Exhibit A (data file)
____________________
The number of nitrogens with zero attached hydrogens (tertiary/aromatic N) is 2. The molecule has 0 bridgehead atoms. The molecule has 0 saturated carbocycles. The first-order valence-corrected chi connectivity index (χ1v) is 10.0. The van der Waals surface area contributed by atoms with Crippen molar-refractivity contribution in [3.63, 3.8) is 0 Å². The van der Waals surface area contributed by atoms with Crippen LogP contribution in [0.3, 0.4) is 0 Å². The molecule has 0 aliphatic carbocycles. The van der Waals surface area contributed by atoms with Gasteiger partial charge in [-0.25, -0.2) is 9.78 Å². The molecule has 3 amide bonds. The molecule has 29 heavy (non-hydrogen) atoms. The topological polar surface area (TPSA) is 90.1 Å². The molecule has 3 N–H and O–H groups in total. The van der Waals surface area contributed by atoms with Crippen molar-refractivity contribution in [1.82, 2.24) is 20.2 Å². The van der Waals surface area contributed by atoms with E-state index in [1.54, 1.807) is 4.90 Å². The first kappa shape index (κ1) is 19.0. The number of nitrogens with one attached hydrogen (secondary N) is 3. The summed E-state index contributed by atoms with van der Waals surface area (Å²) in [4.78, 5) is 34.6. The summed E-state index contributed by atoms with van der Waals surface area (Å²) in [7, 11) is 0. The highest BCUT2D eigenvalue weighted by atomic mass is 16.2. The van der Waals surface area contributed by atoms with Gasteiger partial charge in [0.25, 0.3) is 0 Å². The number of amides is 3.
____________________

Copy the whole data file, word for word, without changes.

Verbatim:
The number of nitrogens with zero attached hydrogens (tertiary/aromatic N) is 2. The molecule has 0 bridgehead atoms. The molecule has 0 saturated carbocycles. The first-order valence-corrected chi connectivity index (χ1v) is 10.0. The van der Waals surface area contributed by atoms with Crippen molar-refractivity contribution in [3.63, 3.8) is 0 Å². The van der Waals surface area contributed by atoms with Crippen LogP contribution in [0.3, 0.4) is 0 Å². The molecule has 0 aliphatic carbocycles. The van der Waals surface area contributed by atoms with Gasteiger partial charge in [-0.25, -0.2) is 9.78 Å². The molecule has 3 amide bonds. The molecule has 29 heavy (non-hydrogen) atoms. The topological polar surface area (TPSA) is 90.1 Å². The molecule has 3 N–H and O–H groups in total. The van der Waals surface area contributed by atoms with Crippen molar-refractivity contribution in [1.82, 2.24) is 20.2 Å². The van der Waals surface area contributed by atoms with E-state index in [1.54, 1.807) is 4.90 Å². The first kappa shape index (κ1) is 19.0. The number of nitrogens with one attached hydrogen (secondary N) is 3. The summed E-state index contributed by atoms with van der Waals surface area (Å²) in [4.78, 5) is 34.6. The summed E-state index contributed by atoms with van der Waals surface area (Å²) in [7, 11) is 0. The highest BCUT2D eigenvalue weighted by atomic mass is 16.2. The van der Waals surface area contributed by atoms with Gasteiger partial charge in [0.25, 0.3) is 0 Å². The number of amides is 3.